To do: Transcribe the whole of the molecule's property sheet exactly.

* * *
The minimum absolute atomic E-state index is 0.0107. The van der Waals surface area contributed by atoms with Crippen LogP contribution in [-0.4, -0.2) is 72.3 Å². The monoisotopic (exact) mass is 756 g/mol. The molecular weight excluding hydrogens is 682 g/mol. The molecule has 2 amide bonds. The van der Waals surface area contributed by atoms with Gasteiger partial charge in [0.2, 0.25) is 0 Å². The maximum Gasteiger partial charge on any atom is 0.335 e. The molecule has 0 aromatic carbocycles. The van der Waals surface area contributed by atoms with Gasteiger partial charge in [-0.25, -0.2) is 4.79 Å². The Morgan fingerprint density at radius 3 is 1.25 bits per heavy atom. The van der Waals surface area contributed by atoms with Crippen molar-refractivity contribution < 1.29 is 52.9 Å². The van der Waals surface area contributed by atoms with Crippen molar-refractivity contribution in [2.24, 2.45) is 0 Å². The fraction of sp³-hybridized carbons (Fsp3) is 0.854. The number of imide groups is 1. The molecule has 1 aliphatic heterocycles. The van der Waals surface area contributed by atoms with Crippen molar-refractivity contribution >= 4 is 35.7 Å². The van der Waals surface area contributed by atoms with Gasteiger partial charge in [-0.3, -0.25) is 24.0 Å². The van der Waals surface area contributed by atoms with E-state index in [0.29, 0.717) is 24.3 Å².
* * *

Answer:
The minimum absolute atomic E-state index is 0.0107. The van der Waals surface area contributed by atoms with Crippen LogP contribution in [-0.4, -0.2) is 72.3 Å². The monoisotopic (exact) mass is 756 g/mol. The molecular weight excluding hydrogens is 682 g/mol. The molecule has 2 amide bonds. The van der Waals surface area contributed by atoms with Gasteiger partial charge in [0.2, 0.25) is 0 Å². The maximum Gasteiger partial charge on any atom is 0.335 e. The molecule has 0 aromatic carbocycles. The van der Waals surface area contributed by atoms with Gasteiger partial charge in [-0.25, -0.2) is 4.79 Å². The Morgan fingerprint density at radius 3 is 1.25 bits per heavy atom. The van der Waals surface area contributed by atoms with Crippen molar-refractivity contribution < 1.29 is 52.9 Å². The van der Waals surface area contributed by atoms with Crippen molar-refractivity contribution in [2.24, 2.45) is 0 Å². The fraction of sp³-hybridized carbons (Fsp3) is 0.854. The number of imide groups is 1. The molecule has 1 aliphatic heterocycles. The van der Waals surface area contributed by atoms with Crippen molar-refractivity contribution >= 4 is 35.7 Å². The van der Waals surface area contributed by atoms with Gasteiger partial charge in [-0.3, -0.25) is 24.0 Å². The van der Waals surface area contributed by atoms with E-state index in [0.29, 0.717) is 24.3 Å².